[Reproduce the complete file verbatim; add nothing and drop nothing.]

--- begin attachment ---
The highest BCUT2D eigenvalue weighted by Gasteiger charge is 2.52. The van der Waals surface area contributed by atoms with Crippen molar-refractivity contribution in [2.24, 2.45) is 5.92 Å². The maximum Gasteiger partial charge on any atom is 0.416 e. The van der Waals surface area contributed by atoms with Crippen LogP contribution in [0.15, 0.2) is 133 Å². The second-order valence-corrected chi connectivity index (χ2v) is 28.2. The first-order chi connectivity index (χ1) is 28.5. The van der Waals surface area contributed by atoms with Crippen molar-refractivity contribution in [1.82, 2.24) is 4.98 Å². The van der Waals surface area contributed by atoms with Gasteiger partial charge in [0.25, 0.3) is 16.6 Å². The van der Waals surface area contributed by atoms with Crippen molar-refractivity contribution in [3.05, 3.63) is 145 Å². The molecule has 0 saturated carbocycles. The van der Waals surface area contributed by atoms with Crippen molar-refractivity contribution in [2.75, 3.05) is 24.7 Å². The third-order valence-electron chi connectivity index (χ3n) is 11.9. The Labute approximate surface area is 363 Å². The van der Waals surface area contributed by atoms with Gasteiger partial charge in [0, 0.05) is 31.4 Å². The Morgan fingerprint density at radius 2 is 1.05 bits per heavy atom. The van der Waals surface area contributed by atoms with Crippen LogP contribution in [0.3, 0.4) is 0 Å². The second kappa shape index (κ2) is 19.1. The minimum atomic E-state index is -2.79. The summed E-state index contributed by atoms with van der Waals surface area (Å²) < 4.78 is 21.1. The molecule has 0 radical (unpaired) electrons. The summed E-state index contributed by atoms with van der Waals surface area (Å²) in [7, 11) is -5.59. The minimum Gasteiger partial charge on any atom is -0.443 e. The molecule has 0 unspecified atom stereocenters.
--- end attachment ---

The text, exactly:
The highest BCUT2D eigenvalue weighted by Gasteiger charge is 2.52. The van der Waals surface area contributed by atoms with Crippen molar-refractivity contribution in [2.24, 2.45) is 5.92 Å². The maximum Gasteiger partial charge on any atom is 0.416 e. The van der Waals surface area contributed by atoms with Crippen LogP contribution in [0.15, 0.2) is 133 Å². The second-order valence-corrected chi connectivity index (χ2v) is 28.2. The first-order chi connectivity index (χ1) is 28.5. The van der Waals surface area contributed by atoms with Crippen molar-refractivity contribution in [1.82, 2.24) is 4.98 Å². The van der Waals surface area contributed by atoms with Gasteiger partial charge in [0.25, 0.3) is 16.6 Å². The van der Waals surface area contributed by atoms with Crippen molar-refractivity contribution in [3.05, 3.63) is 145 Å². The molecule has 0 saturated carbocycles. The van der Waals surface area contributed by atoms with Crippen molar-refractivity contribution in [2.75, 3.05) is 24.7 Å². The third-order valence-electron chi connectivity index (χ3n) is 11.9. The Labute approximate surface area is 363 Å². The van der Waals surface area contributed by atoms with Gasteiger partial charge in [0, 0.05) is 31.4 Å². The Morgan fingerprint density at radius 2 is 1.05 bits per heavy atom. The van der Waals surface area contributed by atoms with Crippen LogP contribution in [0.3, 0.4) is 0 Å². The second kappa shape index (κ2) is 19.1. The minimum atomic E-state index is -2.79. The summed E-state index contributed by atoms with van der Waals surface area (Å²) < 4.78 is 21.1. The molecule has 0 radical (unpaired) electrons. The summed E-state index contributed by atoms with van der Waals surface area (Å²) in [7, 11) is -5.59. The minimum Gasteiger partial charge on any atom is -0.443 e. The molecule has 0 unspecified atom stereocenters.